You are sitting in your office, working on a cost analysis for a client that needs to be finished by tomorrow for your conference call. As you are working, you get an email from your boss—more tasks for you to review. You stop to read the email... and get a call from another client asking for help with their site. More and more interruptions after interruptions. Tasks pile up. More emails and notifications begin “pinging” away. Does any of this sound familiar to you?
I will never forget what my Memory & Cognition professor told our undergrad class on the first day of the semester: True “multi-tasking” does not exist—there is so much about attention and mental processing that people just don’t understand! I was astounded. Wouldn’t you be? On a daily basis, we are bombarded with a plethora of sensory information and details that we must take in and balance in order to accomplish our daily tasks both at work and in our personal lives. But exactly how can we do all of this effectively?What exactly is attention, and how can we be effective in our attention with the multitude of tasks and stimuli that bombard us on a daily basis? In this blog series, I am going to go over exactly what attention is, and how it effects business. I will also share some strategies to improve your focus and attention to detail.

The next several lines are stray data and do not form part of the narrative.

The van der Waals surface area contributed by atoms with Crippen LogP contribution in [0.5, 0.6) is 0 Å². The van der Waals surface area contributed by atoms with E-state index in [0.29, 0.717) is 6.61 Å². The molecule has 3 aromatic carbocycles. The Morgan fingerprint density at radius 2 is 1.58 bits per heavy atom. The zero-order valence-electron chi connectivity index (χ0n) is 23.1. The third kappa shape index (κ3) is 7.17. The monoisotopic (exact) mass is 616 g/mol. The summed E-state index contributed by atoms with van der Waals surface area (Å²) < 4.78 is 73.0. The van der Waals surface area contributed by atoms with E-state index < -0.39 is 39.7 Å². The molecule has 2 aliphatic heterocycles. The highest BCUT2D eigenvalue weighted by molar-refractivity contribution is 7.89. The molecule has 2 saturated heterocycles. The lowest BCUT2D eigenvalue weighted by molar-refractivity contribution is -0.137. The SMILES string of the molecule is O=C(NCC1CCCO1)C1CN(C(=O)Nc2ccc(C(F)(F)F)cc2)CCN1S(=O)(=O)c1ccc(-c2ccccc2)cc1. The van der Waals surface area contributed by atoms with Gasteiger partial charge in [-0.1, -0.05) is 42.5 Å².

What is Attention?
So what exactly is attention? First of all, there are multiple types of attention. But for now, let’s focus on the overall definition. According to the APA (American Psychological Association
), attention is the “state of focused awareness on a subset of the available perceptual information”. Now that we know exactly what attention is, let’s see how well you can pay attention. Click here
for a quick attention test.
So how did you do? How many of the changes did you notice? Hopefully, I have your attention now! If you didn’t see the changes in this video, just imagine what we miss on a daily basis at work?! According to an article by Entrepreneur
, researchers from Michigan State University and the U.S Naval Research Laboratory discovered that an interruption averaging 2.8 seconds can double your risk of error. If the interruption lasts for approximately 4.4 seconds, then you can triple the chance of a mistake.
How often do you receive short interruptions during your work day? I think we can confidently say that these interruptions can have some serious implications on our daily work product. It is difficult to have a “focused awareness” and an “eye for detail” with various interruptions throughout the day, and not make mistakes. But we cannot simply ignore the multitude of emails and notifications! In my next blog, I am going to delve into the various effects that attention can have in our businesses and also some techniques you can implement to improve your “focused awareness”.